This lack of focus comes into play when Fairchild makes a break for it after discovering the conspiracy- Freefall & Grunge, introduced earlier as a bickering “maybe couple” (they never kiss), join her, but there’s also three other people we’ve literally never met before. It creates a lot of narrative confusion and actually had me re-reading pages to see if I’d missed them. And one of them turns out to be the evil Threshold, who turns out to be a kid seen in the prelude, and he and his sister (who clearly wants to bone him) are villains who work for the government. And then randomly John Lynch from Jim Lee’s other books shows up and frees the kids, convincing them after 2-3 pages of narration and flashbacks to trust him. And there’s the mandatory “2nd or 3rd Issue Crossover”, as Pitt for some reason gets locked up there, and gets into a misunderstanding with Fairchild- he throws her around, but she kicks him in the balls and then they ally against their captors.
The book was clearly inspired by the X-Men, but not as much as many other Image titles. Rainmaker having weather powers and Roxy/Freefall being pretty much in the “Jubilee” style was most of what we got. They were more Totally Radical Teens than anything.
The book is most famous for introducing J. Scott Campbell to the world. A T&A artist like many guys for the time, he became so famous for it that it’s now his ONLY schtick- at least Jim Lee & others are hired to draw MEN sometimes. You can see flashes of his abilities here- Fairchild’s loonnnnnnnnnnnnnnnnnnnng legs being the key source of fanservice. The breasts are relatively tiny by Image Comics standards, but are at least perky, and there’s TONS of ass shots- Fairchild’s suit is largely a thong, and there’s a lot of “battle damage” afflicting the women. At one point, the kids are captured, and in a scene I remember reading all the way back when the comic first came out, are stripped of all their clothing- Grunge & Burnout are seen nude from the waist up, while Freefall & Rainmaker are inexplicably bolted to a wall by… a single hand each, allowing them to cover their breasts with their free hands. WHO TRUSSES PEOPLE UP THIS WAY!!!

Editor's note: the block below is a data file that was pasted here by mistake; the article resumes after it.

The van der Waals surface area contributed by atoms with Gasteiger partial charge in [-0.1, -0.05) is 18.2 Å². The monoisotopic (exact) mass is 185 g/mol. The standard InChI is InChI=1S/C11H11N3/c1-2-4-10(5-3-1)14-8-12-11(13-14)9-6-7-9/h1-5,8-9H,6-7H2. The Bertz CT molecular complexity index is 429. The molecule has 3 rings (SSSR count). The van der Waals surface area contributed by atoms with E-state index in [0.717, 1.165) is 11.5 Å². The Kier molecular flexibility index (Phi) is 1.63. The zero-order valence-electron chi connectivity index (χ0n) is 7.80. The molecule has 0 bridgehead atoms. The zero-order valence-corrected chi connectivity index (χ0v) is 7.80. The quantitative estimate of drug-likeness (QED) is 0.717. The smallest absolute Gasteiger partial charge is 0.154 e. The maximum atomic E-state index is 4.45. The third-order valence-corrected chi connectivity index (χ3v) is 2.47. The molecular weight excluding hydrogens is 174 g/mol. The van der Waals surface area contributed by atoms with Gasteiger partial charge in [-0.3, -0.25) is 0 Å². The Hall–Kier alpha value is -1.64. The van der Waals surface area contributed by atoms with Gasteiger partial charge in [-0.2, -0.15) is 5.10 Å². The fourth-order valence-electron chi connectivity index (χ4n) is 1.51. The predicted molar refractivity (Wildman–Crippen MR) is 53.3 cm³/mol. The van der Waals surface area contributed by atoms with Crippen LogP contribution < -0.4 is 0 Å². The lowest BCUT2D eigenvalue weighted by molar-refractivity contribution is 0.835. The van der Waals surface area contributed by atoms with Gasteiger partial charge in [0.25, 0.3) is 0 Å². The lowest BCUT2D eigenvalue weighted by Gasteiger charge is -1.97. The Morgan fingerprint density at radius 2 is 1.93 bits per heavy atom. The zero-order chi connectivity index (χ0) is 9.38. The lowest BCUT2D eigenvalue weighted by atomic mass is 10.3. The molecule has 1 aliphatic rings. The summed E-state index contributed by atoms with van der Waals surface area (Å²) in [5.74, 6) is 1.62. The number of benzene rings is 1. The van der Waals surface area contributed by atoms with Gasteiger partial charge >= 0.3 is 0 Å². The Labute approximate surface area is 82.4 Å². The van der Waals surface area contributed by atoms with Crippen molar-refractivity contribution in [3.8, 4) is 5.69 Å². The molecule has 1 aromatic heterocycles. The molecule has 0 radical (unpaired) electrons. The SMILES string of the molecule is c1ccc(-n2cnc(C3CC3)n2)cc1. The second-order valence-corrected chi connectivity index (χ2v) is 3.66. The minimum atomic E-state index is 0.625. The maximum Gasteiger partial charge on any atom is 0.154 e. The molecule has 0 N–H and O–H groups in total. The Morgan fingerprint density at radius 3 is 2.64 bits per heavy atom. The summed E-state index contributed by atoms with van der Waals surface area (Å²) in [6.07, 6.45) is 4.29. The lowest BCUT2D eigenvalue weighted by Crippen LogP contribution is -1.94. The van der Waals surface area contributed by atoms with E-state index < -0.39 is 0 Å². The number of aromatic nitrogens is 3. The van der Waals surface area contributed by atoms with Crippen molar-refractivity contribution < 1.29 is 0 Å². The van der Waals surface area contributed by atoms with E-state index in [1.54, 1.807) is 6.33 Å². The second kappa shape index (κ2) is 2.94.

But for the most part, his art is EXTREMELY hit or miss. A good face here or there will be interrupted by a grotesque smiling jack-o’lantern visage, a woman whose mouth is FAR too large for her head, and eyes that shift in size from panel to panel. Freefall’s “cocky grins”, which are probably supposed to be sexy, are instead rather horrific, as if Campbell wants to “exaggerate faces” because of an inherently cartoonish style, but hasn’t learned the fundamentals of art yet, so he sucks at it and characters look inhuman and badly stretched-out. Grunge is the biggest source of Nightmare Fuel, though, as Campbell struggles REALLY hard with the notion of drawing an Asian male. This is something I’ve heard a lot of great artists admit, and I share the struggle, but Grunge at points has his eyes drawn on different sides of his head, far too distant from his nose, and often far too small- he legitimately looks either horribly mutated to like he has Down’s Syndrome in several pictures! And then randomly you’ll see a really GOOD face here or there! Campbell is just so hit or miss- doing the “Jim Lee Style” with shading and proportions, but lacking a lot of the basic structure.